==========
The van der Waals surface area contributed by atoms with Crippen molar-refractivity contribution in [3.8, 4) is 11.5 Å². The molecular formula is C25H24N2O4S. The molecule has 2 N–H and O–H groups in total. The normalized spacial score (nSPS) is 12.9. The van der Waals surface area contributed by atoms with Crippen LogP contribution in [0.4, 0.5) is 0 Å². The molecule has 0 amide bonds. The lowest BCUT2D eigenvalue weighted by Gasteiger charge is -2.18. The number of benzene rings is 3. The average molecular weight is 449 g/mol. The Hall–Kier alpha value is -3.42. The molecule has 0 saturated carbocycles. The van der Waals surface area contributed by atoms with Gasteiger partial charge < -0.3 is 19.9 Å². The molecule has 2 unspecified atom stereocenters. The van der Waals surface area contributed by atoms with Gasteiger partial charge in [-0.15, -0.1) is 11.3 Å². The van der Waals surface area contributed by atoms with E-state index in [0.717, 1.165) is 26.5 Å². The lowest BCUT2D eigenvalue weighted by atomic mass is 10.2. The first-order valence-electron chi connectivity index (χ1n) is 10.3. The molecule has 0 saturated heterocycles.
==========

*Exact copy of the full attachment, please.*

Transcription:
The van der Waals surface area contributed by atoms with Crippen molar-refractivity contribution in [3.8, 4) is 11.5 Å². The molecular formula is C25H24N2O4S. The molecule has 2 N–H and O–H groups in total. The normalized spacial score (nSPS) is 12.9. The van der Waals surface area contributed by atoms with Crippen LogP contribution in [0.4, 0.5) is 0 Å². The molecule has 0 amide bonds. The lowest BCUT2D eigenvalue weighted by Gasteiger charge is -2.18. The number of benzene rings is 3. The average molecular weight is 449 g/mol. The Hall–Kier alpha value is -3.42. The molecule has 0 saturated carbocycles. The van der Waals surface area contributed by atoms with Gasteiger partial charge < -0.3 is 19.9 Å². The molecule has 2 unspecified atom stereocenters. The van der Waals surface area contributed by atoms with Gasteiger partial charge in [-0.15, -0.1) is 11.3 Å². The van der Waals surface area contributed by atoms with E-state index in [0.717, 1.165) is 26.5 Å². The lowest BCUT2D eigenvalue weighted by atomic mass is 10.2. The first-order valence-electron chi connectivity index (χ1n) is 10.3. The molecule has 0 saturated heterocycles.